New digs

Last Friday marked my last day at the University of Toronto’s Map & Data Library, my second home for the last decade. I am delighted and honoured to announce that I’m the new Digital Repositories Librarian at the University of Waterloo, beginning July 9. I’m taking two weeks off to explore various places in southern Ontario by bike and by car, and hope to see my first oriole.

I am lucky as hell to have landed a full-time indefinite-term job within two hours of my home, though I know I was a top-notch candidate who brought a decade of relevant work and interest to the interview process. I couldn’t help but think through this entire process: what about the hundreds of MLIS graduates from UofT’s iSchool each year who don’t have ten years of academic library experience under their belt? My unpopular opinion: close down library schools, architecture schools, and most other professional faculties until there are legitimate labour shortages.

Before I received the topic for my candidate presentation, I hoped to run a free-form lecture about the most important lessons I have learned about library and archival work, and only mention QTBIPOC folks. It would have been incredibly hard to put that into 20 minutes, because there are so many who have framed the work I am bringing to digital repository work and scholarly communications. I was asked to present on my digital repository outreach strategy, which was a respectful, relevant, and totally doable question for a candidate to handle, but I noticed that by the end of the day, I was referring to the work of all the same people I wanted to talk about. I am going to get around to uploading my talk and slides here soon.

I am now, almost by accident, a scholarly communications librarian, and now I commit myself to helping develop technological approaches to “various shades of open”. If I trust my instincts and be kind I will do just fine.

All done

I finished my Master of Information coursework today! This semester taught me a lot about audiovisual research data management, library logistics systems, narratology, and writing for long stretches without getting up from my desk. I didn’t get to write any more about Deep Space Nine, but I did begin a paper with a Seinfeld quote. In any case, if you’re looking for a special collections cataloguing librarian – extra points if I get to work with film and video – please get in touch!

Library responses to the Truth & Reconciliation Commission Calls to Action: my little contribution

This was my third year presenting at the TRY+ Conference, after presenting the (to be resurrected!) Toronto Film Map and my thoughts on using linked open data in map classification in 2015 and 2016, respectively. This year, Jane and I finally got to share our Little Free Libraries® research to our colleagues together, which was the only thing I was planning on participating in, but I’m thankful that UofT librarian Sara McDowell urged me to reconsider. I gave a short talk on one of two panels dedicated to library responses (page 115) to the Truth & Reconciliation Commission’s Calls to Action. Here, I suggest how map cataloguers can better acknowledge Indigenous lands in our collections – a crucial duty for those of us working in libraries dedicated to territory – without placing additional burdens on our Indigenous colleagues. (I was so surprised to meet another map cataloguer right before I presented it, which made it extra important!)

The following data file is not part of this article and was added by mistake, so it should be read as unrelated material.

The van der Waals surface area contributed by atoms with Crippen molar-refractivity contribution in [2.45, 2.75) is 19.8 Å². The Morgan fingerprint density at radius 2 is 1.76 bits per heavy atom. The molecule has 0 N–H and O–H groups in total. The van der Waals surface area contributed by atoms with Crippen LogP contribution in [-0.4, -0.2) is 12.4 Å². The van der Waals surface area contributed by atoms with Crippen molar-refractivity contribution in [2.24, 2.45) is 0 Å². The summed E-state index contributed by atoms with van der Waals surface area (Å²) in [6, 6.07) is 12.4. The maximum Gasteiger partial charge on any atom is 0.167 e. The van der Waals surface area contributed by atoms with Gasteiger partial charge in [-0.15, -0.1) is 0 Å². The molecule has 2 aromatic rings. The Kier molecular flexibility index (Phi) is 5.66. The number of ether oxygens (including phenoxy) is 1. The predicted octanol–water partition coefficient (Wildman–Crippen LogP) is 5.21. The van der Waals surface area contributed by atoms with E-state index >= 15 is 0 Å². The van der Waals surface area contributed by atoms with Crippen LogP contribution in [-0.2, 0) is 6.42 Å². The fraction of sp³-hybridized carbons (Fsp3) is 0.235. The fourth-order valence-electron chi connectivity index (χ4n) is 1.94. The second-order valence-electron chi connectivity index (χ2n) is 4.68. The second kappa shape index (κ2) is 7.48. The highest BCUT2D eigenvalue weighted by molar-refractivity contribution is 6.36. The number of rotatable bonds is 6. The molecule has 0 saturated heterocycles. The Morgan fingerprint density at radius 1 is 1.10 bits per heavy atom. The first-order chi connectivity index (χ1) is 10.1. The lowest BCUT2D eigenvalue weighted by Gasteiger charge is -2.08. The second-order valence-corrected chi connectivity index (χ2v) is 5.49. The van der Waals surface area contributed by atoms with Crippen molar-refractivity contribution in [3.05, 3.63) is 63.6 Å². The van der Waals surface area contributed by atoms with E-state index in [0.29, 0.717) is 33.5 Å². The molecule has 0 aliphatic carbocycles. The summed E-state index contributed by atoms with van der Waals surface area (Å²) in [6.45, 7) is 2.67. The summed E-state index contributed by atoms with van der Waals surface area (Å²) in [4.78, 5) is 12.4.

If you work in an academic library and are reading this, please check out co-panelist Jamie Lee Morin’s incredible writing and research guides for Indigenous students at Ryerson University. THIS is what universities need to do – hire brilliant young Indigenous minds and fund their work to develop resources like these and keep them around.

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My week of firsts

A bunch of big things happened last week:

My first article!

My first peer-reviewed academic article is out, and it’s open-access for everyone to read!!!

Little Free Libraries®: Interrogating the impact of the branded book exchange

In this article, we critique the phenomenon of Little Free Libraries® (LFL®), the non-profit organization dedicated to sharing books with one’s neighbours. Through our engagement with the discourses, narratives and geographies of the LFL® movement, we argue that the organization represents the corporatization of literary philanthropy, and is an active participant in the civic crowdfunding activities of the non-profit industrial complex. The visible positioning of these book exchanges, particularly on private property in gentrified urban landscapes, offers a materialization of these neoliberal politics at street level. Drawing primarily upon one of the author’s experiences as an LFL® steward, as well as critical discourse and GIS analysis, we offer constructive critiques of the organization and their mission, and suggest that the principles of community-led library practice can be more effectively employed to harness the enthusiasm of these self-described “literacy warriors.”